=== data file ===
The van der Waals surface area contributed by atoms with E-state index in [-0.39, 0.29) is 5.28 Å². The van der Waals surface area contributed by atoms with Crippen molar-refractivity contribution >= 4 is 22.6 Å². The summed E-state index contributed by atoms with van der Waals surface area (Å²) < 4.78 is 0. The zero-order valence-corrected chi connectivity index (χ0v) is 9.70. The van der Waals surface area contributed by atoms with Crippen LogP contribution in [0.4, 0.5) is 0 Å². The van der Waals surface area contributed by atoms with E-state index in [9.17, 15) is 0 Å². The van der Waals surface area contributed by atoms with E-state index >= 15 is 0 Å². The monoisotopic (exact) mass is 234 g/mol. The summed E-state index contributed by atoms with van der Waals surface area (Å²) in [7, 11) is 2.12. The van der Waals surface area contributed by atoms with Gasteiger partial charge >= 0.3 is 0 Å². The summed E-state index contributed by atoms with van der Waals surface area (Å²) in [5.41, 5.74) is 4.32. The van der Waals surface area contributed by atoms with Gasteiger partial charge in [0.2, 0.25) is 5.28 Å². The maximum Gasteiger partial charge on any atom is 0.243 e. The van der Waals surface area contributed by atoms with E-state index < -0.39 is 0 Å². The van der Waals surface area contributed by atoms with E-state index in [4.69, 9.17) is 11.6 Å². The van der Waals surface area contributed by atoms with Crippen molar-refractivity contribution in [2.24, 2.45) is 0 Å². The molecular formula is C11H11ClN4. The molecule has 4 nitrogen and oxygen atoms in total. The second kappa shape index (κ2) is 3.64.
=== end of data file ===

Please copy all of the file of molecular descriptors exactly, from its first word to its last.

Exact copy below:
The van der Waals surface area contributed by atoms with E-state index in [-0.39, 0.29) is 5.28 Å². The van der Waals surface area contributed by atoms with Crippen molar-refractivity contribution >= 4 is 22.6 Å². The summed E-state index contributed by atoms with van der Waals surface area (Å²) < 4.78 is 0. The zero-order valence-corrected chi connectivity index (χ0v) is 9.70. The van der Waals surface area contributed by atoms with Crippen LogP contribution in [0.4, 0.5) is 0 Å². The van der Waals surface area contributed by atoms with E-state index in [9.17, 15) is 0 Å². The van der Waals surface area contributed by atoms with E-state index >= 15 is 0 Å². The monoisotopic (exact) mass is 234 g/mol. The summed E-state index contributed by atoms with van der Waals surface area (Å²) in [7, 11) is 2.12. The van der Waals surface area contributed by atoms with Gasteiger partial charge >= 0.3 is 0 Å². The summed E-state index contributed by atoms with van der Waals surface area (Å²) in [5.41, 5.74) is 4.32. The van der Waals surface area contributed by atoms with Gasteiger partial charge in [0.2, 0.25) is 5.28 Å². The maximum Gasteiger partial charge on any atom is 0.243 e. The van der Waals surface area contributed by atoms with E-state index < -0.39 is 0 Å². The van der Waals surface area contributed by atoms with E-state index in [4.69, 9.17) is 11.6 Å². The van der Waals surface area contributed by atoms with Crippen molar-refractivity contribution in [2.24, 2.45) is 0 Å². The molecular formula is C11H11ClN4. The molecule has 4 nitrogen and oxygen atoms in total. The second kappa shape index (κ2) is 3.64.